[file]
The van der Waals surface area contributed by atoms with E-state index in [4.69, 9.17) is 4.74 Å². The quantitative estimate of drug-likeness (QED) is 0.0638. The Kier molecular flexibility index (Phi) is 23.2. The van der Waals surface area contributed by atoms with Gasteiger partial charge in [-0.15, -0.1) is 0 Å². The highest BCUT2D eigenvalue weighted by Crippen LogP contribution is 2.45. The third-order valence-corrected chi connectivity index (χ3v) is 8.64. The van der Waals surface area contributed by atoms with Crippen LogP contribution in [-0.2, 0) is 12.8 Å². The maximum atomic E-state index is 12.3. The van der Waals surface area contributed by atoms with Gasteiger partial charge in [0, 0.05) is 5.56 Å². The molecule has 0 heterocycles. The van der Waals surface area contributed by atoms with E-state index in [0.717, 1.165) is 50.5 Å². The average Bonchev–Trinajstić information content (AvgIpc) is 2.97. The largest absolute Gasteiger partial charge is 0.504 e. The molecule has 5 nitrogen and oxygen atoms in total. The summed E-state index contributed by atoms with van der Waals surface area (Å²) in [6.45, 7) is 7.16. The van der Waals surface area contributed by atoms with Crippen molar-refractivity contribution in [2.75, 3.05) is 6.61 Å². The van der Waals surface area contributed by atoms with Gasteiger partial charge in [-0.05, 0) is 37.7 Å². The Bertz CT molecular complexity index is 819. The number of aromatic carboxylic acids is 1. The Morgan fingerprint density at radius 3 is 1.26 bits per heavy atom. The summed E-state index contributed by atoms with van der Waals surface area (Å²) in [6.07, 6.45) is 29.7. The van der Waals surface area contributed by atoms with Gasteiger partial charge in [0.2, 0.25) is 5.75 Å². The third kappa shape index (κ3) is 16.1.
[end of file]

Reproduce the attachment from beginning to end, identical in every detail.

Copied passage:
The van der Waals surface area contributed by atoms with E-state index in [4.69, 9.17) is 4.74 Å². The quantitative estimate of drug-likeness (QED) is 0.0638. The Kier molecular flexibility index (Phi) is 23.2. The van der Waals surface area contributed by atoms with Gasteiger partial charge in [-0.15, -0.1) is 0 Å². The highest BCUT2D eigenvalue weighted by Crippen LogP contribution is 2.45. The third-order valence-corrected chi connectivity index (χ3v) is 8.64. The van der Waals surface area contributed by atoms with Crippen LogP contribution in [-0.2, 0) is 12.8 Å². The maximum atomic E-state index is 12.3. The van der Waals surface area contributed by atoms with Gasteiger partial charge in [0, 0.05) is 5.56 Å². The molecule has 0 heterocycles. The van der Waals surface area contributed by atoms with E-state index in [0.717, 1.165) is 50.5 Å². The average Bonchev–Trinajstić information content (AvgIpc) is 2.97. The largest absolute Gasteiger partial charge is 0.504 e. The molecule has 5 nitrogen and oxygen atoms in total. The summed E-state index contributed by atoms with van der Waals surface area (Å²) in [6.45, 7) is 7.16. The van der Waals surface area contributed by atoms with Crippen molar-refractivity contribution in [2.75, 3.05) is 6.61 Å². The van der Waals surface area contributed by atoms with Gasteiger partial charge in [-0.05, 0) is 37.7 Å². The Bertz CT molecular complexity index is 819. The number of aromatic carboxylic acids is 1. The Morgan fingerprint density at radius 3 is 1.26 bits per heavy atom. The summed E-state index contributed by atoms with van der Waals surface area (Å²) in [6.07, 6.45) is 29.7. The van der Waals surface area contributed by atoms with Gasteiger partial charge in [0.2, 0.25) is 5.75 Å². The third kappa shape index (κ3) is 16.1.